and convinzcing evidence ....
- Charles Ruff
White House Counsel
Bill may lend
support to Code
Passage could be delayed

By Mike Spahn
Daily Staff Reporter
While universities around the. state
deal with alcohol problems on their
campuses, the state Legislature may
step in and give schools a new weapon
in combating campus drinking.
A bill submitted to the state House
of Representatives last week would
allow institutions of higher education
to require incoming students to sign a
responsibility contract. That contract
- although not specified by the bill
- could include provisions on con-
duct, ethics and behavior at school.
The bill would lend support to the
University Code of Student Conduct,
which mandates sanctions for a wide
range of offenses - not just drinking.
Rep. Alan Sanborn (R-Washington
Twp.), the sponsor of the proposed
legislation, said universities could use
this legislation to alleviate tragedies
in which alcohol may play a role.
Recent tragedies on campuses across
the state motivated Sanborn to pro-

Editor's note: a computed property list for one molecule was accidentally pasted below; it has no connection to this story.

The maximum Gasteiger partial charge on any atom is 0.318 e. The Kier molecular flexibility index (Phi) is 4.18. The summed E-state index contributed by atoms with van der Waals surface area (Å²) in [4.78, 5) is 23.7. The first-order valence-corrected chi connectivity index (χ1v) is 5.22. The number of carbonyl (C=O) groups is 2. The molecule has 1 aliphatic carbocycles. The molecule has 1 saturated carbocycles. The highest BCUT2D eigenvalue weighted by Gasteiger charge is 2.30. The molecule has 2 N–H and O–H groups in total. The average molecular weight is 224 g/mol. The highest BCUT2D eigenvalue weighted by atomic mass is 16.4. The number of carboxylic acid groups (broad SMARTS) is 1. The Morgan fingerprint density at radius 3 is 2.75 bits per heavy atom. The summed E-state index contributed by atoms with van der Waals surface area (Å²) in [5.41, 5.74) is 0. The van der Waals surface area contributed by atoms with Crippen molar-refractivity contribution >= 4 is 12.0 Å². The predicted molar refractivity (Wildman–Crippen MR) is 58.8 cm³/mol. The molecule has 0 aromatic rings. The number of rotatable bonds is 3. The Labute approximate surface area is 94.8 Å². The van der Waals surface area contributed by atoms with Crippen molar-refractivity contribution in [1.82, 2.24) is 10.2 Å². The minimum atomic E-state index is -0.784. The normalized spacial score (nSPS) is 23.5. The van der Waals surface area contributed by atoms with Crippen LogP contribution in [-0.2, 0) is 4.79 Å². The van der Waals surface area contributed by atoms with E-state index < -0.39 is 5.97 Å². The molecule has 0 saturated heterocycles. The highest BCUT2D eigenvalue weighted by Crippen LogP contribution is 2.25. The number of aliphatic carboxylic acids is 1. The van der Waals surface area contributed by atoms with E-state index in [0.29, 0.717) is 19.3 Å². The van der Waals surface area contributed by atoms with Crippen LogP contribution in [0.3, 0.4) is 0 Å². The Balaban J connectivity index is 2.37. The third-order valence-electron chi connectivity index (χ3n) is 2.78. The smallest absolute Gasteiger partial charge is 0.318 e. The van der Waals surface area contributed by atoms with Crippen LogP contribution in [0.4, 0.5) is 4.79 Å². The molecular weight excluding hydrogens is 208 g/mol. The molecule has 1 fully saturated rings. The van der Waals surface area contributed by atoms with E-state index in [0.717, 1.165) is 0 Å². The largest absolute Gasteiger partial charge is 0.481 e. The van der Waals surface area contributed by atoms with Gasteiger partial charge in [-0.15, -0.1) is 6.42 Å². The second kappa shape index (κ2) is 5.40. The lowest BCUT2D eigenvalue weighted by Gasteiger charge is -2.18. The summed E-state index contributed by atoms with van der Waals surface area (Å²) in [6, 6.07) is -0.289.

pose the bill.
"This would put the full force of the
Michigan Constitution behind the codes
of conduct currently in place," Sanborn
said. While acknowledging that most
universities already have codes in place,
Sanborn said this legislation would give
the schools concrete backing to their
enforcement of such codes.
The Legislature, working late into
the night, is trying to complete its work-
load before adjourning for the holidays,
but not every proposal will be
addressed. Therefore, it's likely
Sanborn will have to present the bill
again in January when the new
Legislature convenes.
The University Code of Student
Conduct is the school's internal disci-
pline system that can penalize students

for behaviors the University deems
inappropriate. The Code is currently
under review by both the administration
and the Michigan Student Assembly.
Vice President for Student Affairs
Maureen Hartford said she has not seen
the bill, but she thinks the current review
will get more students to read the Code
- one of the aims of Sanborn's bill.
"There is a lot of interest in seeing that
we be sure all students have read" the
Code, Hartford said. She said the bill
could bolster the effectiveness of the
Code the University now employs in that
the law would require students to read the
Code before entering the University.
Vice President for Government
Relations Cynthia Wilbanks said most
schools already have codes, but this
will open a discussion on regulating
drinking on campus.
"Almost all institutions in this state
have regulations," Wilbanks said. "The
discussion would certainly be profitable.'
Concerns about drinking on college
campuses reach all the way up to the